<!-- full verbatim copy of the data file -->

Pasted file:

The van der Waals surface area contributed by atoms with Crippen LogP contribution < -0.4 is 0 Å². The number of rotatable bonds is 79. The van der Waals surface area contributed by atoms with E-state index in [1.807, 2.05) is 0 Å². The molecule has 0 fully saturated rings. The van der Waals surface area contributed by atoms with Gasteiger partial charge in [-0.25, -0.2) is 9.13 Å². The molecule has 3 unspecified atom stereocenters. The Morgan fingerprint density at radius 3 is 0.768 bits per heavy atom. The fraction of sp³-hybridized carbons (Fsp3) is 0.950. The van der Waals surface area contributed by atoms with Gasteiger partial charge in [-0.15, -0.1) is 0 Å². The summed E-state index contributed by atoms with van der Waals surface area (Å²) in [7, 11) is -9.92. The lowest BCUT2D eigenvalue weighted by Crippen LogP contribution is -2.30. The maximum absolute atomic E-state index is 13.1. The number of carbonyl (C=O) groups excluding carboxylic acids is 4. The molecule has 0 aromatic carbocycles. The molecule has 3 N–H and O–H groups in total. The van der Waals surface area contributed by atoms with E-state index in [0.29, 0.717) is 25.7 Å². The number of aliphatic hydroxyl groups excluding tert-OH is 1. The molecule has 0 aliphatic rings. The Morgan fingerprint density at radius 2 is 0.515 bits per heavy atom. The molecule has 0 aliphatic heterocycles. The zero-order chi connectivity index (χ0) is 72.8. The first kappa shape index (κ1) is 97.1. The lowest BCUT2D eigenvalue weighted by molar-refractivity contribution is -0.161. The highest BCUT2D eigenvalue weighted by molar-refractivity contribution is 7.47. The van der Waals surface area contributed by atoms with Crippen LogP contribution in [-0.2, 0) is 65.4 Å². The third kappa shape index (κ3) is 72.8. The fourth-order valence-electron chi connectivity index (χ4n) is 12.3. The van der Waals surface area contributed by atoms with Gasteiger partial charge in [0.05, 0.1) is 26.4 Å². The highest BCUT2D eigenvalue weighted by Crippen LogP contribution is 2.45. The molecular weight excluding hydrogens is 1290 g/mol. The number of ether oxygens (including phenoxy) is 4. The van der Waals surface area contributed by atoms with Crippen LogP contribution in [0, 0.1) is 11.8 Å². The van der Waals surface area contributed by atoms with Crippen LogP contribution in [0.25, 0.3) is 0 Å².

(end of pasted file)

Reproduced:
The van der Waals surface area contributed by atoms with Crippen LogP contribution < -0.4 is 0 Å². The number of rotatable bonds is 79. The van der Waals surface area contributed by atoms with E-state index in [1.807, 2.05) is 0 Å². The molecule has 0 fully saturated rings. The van der Waals surface area contributed by atoms with Gasteiger partial charge in [-0.25, -0.2) is 9.13 Å². The molecule has 3 unspecified atom stereocenters. The Morgan fingerprint density at radius 3 is 0.768 bits per heavy atom. The fraction of sp³-hybridized carbons (Fsp3) is 0.950. The van der Waals surface area contributed by atoms with Gasteiger partial charge in [-0.15, -0.1) is 0 Å². The summed E-state index contributed by atoms with van der Waals surface area (Å²) in [7, 11) is -9.92. The lowest BCUT2D eigenvalue weighted by Crippen LogP contribution is -2.30. The maximum absolute atomic E-state index is 13.1. The number of carbonyl (C=O) groups excluding carboxylic acids is 4. The molecule has 0 aromatic carbocycles. The molecule has 3 N–H and O–H groups in total. The van der Waals surface area contributed by atoms with E-state index in [0.29, 0.717) is 25.7 Å². The number of aliphatic hydroxyl groups excluding tert-OH is 1. The molecule has 0 aliphatic rings. The Morgan fingerprint density at radius 2 is 0.515 bits per heavy atom. The molecule has 0 aliphatic heterocycles. The zero-order chi connectivity index (χ0) is 72.8. The first kappa shape index (κ1) is 97.1. The lowest BCUT2D eigenvalue weighted by molar-refractivity contribution is -0.161. The highest BCUT2D eigenvalue weighted by molar-refractivity contribution is 7.47. The van der Waals surface area contributed by atoms with Crippen LogP contribution in [-0.2, 0) is 65.4 Å². The third kappa shape index (κ3) is 72.8. The fourth-order valence-electron chi connectivity index (χ4n) is 12.3. The van der Waals surface area contributed by atoms with Gasteiger partial charge in [0.05, 0.1) is 26.4 Å². The highest BCUT2D eigenvalue weighted by Crippen LogP contribution is 2.45. The molecular weight excluding hydrogens is 1290 g/mol. The number of ether oxygens (including phenoxy) is 4. The van der Waals surface area contributed by atoms with Crippen LogP contribution in [0, 0.1) is 11.8 Å². The van der Waals surface area contributed by atoms with Crippen LogP contribution in [0.25, 0.3) is 0 Å².